Why the World Should Fear a 'Thucydidean' China
“We don’t care about your stupid FONOPs.” That’s what a group of retired People’s Liberation Army Navy (PLAN) officers told an American interlocutor recently. They referred, of course, to the “freedom-of-navigation” patrols the U.S. Navy has undertaken in the South China Sea of late. Most recently the destroyer USS Decatur mounted a challenge in the Paracel Islands. But if not FONOPs, what does get Chinese blood pumping? “We care about our ability to project power,” quoth the doughty seafarers. “Law is only as good as it can be enforced.”
How refreshingly Thucydidean! Or, more precisely, how refreshingly Athenian. Odd, isn’t it, how politics makes strange bedfellows? And few bedfellows could be stranger than the compact democratic city-state from Greek antiquity and the sprawling one-party authoritarian state that is contemporary China. But however radically they differ in domestic rule, classical Athens and present-day China operate from similar principles in the international realm.
These hardbitten principles derive from the conviction that law and justice go no further than arms can take them. They find their clearest expression in the “Melian Dialogue,” wherein Athens makes a weaker neighbor an offer it can’t refuse—join the Athenian empire or die—then metes out a harsh fate when the neighbor does refuse. The Melian Dialogue isn’t just a historical episode. It’s a parable about the consequences of too lopsided a power mismatch against an amoral foe.
Thucydides is the premier chronicler of the Peloponnesian War and an eyewitness to many of the war’s events. In the father of history’s telling, Athenian statesmen are forthright about the exploitative nature of the system they superintend. In the early years of the Peloponnesian War, “first citizen” Pericles reminds his countrymen that Athens is a tyranny abroad, regardless of how liberally it comports itself at home. It may have been wrong to seize an empire; it’s dangerous to let it go once it has been taken. Paybacks are hell.
Pericles knew whereof he spoke. Founded as a democratic alliance in the wake of the Persian Wars, the Athenian-led Delian League degenerated into a coercive empire as the fifth century B.C. wore on. Athens moved the league’s treasury from the island of Delos to Athens, stripped its allies of their navies, and forbade the allies to erect walls around their cities—walls that might empower them to defy Big Brother’s bidding. No ally was permitted to leave the empire.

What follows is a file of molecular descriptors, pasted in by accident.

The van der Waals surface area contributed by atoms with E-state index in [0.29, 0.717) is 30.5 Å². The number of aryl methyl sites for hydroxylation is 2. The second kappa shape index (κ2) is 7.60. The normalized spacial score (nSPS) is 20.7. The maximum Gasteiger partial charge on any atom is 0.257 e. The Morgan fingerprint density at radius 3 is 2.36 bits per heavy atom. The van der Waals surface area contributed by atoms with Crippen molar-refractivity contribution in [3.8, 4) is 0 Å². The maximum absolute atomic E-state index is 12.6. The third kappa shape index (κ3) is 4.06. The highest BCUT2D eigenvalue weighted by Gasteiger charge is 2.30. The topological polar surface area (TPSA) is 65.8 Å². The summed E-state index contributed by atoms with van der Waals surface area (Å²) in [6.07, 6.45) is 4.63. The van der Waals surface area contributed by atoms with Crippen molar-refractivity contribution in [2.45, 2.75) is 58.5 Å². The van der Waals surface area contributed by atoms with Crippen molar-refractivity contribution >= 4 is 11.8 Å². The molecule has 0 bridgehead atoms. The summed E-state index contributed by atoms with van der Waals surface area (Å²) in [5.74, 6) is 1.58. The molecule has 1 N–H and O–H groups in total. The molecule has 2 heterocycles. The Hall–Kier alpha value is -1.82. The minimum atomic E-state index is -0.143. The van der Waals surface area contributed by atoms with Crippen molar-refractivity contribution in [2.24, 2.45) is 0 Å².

That’s tyranny with a capital T. Brute power constitutes the prime mover impelling Athenian actions. Thucydides relates the tale of the fateful encounter between Athens and the island city-state of Melos. In so doing he lays bare Athenian motives.
Melos occupied a strategic offshore location near Athens’ archfoe Sparta, making the island an ideal outpost for naval operations. The Athenian assembly dispatched a delegation to wring surrender from them.
After entreating the Athenian ambassadors to allow them to maintain their neutrality, the islanders opt to defy the Athenian demands. Melos falls after a brief siege, whereupon the Athenian assembly votes to kill the adult male populace and enslave the women and children.
The Melian Dialogue reveals several undercurrents in Athenian power politics. First of all, the Athenian emissaries—much like our retired PLAN officers—maintain that questions of justice seldom arise in international politics absent a rough parity of arms between antagonists. This elemental reality is not lost on the Melians, who seem resigned to defeat from the beginning yet cling stubbornly to their independence. “We see that you have come prepared to judge the argument yourselves, and that the likely end of it all will be either war, if we prove that we are in the right, and so refuse to surrender, or else slavery.” Athens confronts them with a Catch-22.
The Athenians agree with the Melians’ grim prognosis, proclaiming that “the standard of justice depends on the equality of power to compel and that in fact the strong do what they have the power to do and the weak accept what they have to accept.” For Athenians this amounts to a divine law. “Our opinion of the gods and our knowledge of men lead us to conclude that it is a general and necessary law of nature to rule whatever one can.” Not only is this a permanent precept of international relations, but “anybody else with the same power as ours”—including the Melians—“would be acting in precisely the same way.”
A China of Athenian inclinations would be a domineering China, apt to bully Asian neighbors that can’t match up to Chinese diplomatic, economic, or military might. For a statement displaying a Melian tenor, look no further than Foreign Minister Yang Jiechi, who in 2010 told a meeting of the ASEAN Regional Forum: “China is a big country and other countries are small countries and that is just a fact.” We’re big, you’re small—get used to it. Take note, Asian countries, if you treasure your rights under the law of the sea.